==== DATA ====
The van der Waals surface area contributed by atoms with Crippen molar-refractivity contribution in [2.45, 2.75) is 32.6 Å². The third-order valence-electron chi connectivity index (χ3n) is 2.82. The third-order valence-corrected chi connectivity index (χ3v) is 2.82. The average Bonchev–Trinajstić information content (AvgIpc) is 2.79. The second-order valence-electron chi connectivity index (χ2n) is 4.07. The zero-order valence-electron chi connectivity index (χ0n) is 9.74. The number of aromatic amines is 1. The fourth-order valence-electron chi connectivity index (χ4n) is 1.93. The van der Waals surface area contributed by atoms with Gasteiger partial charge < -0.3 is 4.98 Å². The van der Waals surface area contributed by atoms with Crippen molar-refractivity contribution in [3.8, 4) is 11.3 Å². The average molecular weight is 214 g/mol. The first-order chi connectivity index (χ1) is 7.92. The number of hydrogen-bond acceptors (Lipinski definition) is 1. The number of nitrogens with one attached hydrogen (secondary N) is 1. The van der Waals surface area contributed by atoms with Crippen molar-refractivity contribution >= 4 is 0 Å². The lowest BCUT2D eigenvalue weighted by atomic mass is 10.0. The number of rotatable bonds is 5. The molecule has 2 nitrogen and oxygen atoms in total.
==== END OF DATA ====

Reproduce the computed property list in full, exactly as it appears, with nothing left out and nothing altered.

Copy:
The van der Waals surface area contributed by atoms with Crippen molar-refractivity contribution in [2.45, 2.75) is 32.6 Å². The third-order valence-electron chi connectivity index (χ3n) is 2.82. The third-order valence-corrected chi connectivity index (χ3v) is 2.82. The average Bonchev–Trinajstić information content (AvgIpc) is 2.79. The second-order valence-electron chi connectivity index (χ2n) is 4.07. The zero-order valence-electron chi connectivity index (χ0n) is 9.74. The number of aromatic amines is 1. The fourth-order valence-electron chi connectivity index (χ4n) is 1.93. The van der Waals surface area contributed by atoms with Gasteiger partial charge < -0.3 is 4.98 Å². The van der Waals surface area contributed by atoms with Crippen molar-refractivity contribution in [3.8, 4) is 11.3 Å². The average molecular weight is 214 g/mol. The first-order chi connectivity index (χ1) is 7.92. The number of hydrogen-bond acceptors (Lipinski definition) is 1. The number of nitrogens with one attached hydrogen (secondary N) is 1. The van der Waals surface area contributed by atoms with Crippen molar-refractivity contribution >= 4 is 0 Å². The lowest BCUT2D eigenvalue weighted by atomic mass is 10.0. The number of rotatable bonds is 5. The molecule has 2 nitrogen and oxygen atoms in total.